Using the work of Edward Said as a point of departure, this book dissects the concept of Orientalism through the lens of 19th century missionary impressions of Kurdistan. Wilcox argues that dominant interpretations of Said’s work have a tendency to present Orientalism as an essentialist practice and instead offers an alternative manifestation in which the Oriental is perceived as the mutable product of cultural forces.
The relationship between missionaries and imperialism has long been a contentious issue with many scholars highlighting their apparent ambiguity. This study reveals how Protestant missionaries can be identified as anti-imperialist in their rhetoric of ecumenical independence; yet through their preconceptions of Oriental inferiority, they contributed to a more subtle undermining of local forms of knowledge and identity. Wilcox argues that this apparent ambiguity is in part a consequence of the ways in which the term imperialism is frequently used to allude to diverse and even contradictory meanings; therefore it is not so much the missionaries who are ambiguous, as the ways in which they are judged by today’s multivalent standards. The analysis also makes clear the complex discursive processes which can undermine the actions of altruistic individuals.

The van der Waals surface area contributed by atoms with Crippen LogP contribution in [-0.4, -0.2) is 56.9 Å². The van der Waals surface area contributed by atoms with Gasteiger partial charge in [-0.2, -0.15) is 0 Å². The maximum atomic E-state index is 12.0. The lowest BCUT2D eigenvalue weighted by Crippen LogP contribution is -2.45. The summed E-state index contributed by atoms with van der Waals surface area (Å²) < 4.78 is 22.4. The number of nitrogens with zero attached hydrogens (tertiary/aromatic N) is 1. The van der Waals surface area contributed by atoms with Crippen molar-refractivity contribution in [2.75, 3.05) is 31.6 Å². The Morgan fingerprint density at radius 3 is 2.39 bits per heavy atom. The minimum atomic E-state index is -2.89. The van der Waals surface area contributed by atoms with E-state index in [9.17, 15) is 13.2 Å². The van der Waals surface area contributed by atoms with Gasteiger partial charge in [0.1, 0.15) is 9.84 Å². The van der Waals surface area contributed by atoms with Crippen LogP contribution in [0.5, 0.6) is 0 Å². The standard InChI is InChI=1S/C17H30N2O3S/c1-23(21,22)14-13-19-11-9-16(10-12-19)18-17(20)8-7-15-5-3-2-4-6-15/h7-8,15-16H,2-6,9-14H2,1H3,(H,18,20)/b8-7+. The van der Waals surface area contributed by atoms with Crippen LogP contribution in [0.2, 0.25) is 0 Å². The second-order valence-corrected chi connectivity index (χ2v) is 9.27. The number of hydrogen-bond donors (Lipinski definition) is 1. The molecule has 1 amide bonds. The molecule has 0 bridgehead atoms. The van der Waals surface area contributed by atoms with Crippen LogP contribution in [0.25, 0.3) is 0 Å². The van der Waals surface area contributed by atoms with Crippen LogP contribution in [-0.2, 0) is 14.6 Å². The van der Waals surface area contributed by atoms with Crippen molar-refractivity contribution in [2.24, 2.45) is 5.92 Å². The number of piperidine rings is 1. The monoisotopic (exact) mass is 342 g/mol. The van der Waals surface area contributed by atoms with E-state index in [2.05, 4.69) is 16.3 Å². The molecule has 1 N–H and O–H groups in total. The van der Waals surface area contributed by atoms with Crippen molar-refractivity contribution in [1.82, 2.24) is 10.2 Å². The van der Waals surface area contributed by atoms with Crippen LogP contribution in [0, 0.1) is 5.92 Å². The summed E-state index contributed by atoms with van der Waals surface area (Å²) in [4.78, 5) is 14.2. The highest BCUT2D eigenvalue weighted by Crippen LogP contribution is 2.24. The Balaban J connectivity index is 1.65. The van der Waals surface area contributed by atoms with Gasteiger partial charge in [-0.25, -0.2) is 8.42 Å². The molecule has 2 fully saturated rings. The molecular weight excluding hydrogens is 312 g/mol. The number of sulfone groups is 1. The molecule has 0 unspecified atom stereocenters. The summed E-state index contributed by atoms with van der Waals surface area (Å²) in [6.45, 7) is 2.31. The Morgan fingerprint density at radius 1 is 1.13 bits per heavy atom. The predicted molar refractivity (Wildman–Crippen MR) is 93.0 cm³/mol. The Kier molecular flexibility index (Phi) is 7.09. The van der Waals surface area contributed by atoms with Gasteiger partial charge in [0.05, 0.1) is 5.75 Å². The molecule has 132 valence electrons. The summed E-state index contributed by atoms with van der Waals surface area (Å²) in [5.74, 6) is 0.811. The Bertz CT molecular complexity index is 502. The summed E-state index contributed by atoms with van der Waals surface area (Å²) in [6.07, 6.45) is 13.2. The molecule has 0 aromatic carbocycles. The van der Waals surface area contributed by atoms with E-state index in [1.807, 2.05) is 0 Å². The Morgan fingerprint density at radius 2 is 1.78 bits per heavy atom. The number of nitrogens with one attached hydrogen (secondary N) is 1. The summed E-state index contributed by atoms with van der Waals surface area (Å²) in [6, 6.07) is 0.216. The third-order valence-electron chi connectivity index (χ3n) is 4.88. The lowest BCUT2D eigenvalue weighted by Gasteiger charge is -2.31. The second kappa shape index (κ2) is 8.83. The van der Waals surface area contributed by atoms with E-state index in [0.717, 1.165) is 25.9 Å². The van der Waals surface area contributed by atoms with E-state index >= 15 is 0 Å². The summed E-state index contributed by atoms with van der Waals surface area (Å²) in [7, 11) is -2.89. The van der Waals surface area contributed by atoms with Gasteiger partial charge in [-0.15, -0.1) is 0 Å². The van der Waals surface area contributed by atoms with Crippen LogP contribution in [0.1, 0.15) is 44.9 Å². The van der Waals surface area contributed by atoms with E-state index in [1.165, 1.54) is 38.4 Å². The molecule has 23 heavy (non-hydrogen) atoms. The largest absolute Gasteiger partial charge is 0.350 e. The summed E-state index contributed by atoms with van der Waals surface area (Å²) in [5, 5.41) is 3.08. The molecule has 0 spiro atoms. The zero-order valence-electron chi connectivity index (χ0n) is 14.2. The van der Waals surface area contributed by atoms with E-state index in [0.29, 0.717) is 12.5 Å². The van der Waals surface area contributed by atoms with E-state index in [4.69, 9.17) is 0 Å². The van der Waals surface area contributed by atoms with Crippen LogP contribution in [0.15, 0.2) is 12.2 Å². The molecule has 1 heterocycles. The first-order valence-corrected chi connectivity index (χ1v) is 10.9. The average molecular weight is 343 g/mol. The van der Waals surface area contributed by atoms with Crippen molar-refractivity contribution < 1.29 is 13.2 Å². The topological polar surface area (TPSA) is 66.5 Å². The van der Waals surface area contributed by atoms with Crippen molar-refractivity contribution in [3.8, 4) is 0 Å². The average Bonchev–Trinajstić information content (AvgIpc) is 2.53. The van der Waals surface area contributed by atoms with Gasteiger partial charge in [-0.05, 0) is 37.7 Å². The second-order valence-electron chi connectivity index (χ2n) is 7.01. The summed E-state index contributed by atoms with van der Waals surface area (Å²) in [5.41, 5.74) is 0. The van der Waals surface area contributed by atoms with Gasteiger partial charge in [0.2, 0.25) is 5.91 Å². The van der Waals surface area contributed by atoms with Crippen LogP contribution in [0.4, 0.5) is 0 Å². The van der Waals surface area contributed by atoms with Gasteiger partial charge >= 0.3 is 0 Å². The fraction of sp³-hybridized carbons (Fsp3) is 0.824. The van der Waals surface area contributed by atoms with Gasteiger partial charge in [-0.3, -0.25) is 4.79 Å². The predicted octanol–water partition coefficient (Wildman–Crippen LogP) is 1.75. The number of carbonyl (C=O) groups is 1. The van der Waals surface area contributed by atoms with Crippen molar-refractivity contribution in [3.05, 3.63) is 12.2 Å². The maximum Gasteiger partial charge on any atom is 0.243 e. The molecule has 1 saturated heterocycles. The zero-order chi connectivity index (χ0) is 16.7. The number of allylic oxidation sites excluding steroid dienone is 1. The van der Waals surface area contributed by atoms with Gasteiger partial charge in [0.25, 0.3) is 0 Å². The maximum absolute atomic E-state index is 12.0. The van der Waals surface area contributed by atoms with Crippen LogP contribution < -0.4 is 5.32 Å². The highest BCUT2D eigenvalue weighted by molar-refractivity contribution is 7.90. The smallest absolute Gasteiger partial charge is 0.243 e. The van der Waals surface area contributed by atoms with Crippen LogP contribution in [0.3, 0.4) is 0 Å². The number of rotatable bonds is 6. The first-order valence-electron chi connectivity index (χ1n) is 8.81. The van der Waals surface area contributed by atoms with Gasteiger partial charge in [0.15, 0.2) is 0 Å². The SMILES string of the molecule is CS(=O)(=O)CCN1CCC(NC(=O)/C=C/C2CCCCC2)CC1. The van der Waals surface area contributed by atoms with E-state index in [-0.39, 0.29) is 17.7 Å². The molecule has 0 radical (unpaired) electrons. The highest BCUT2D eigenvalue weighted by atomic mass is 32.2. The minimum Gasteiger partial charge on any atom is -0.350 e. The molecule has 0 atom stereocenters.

By drawing threads from this 19th century example into the current geopolitical foreground of Middle East-West relations, this book not only sheds light upon a little-known historical case study but also illuminates larger questions of the present and future encouraging a more vigorous examination of contemporary Orientalist prejudices.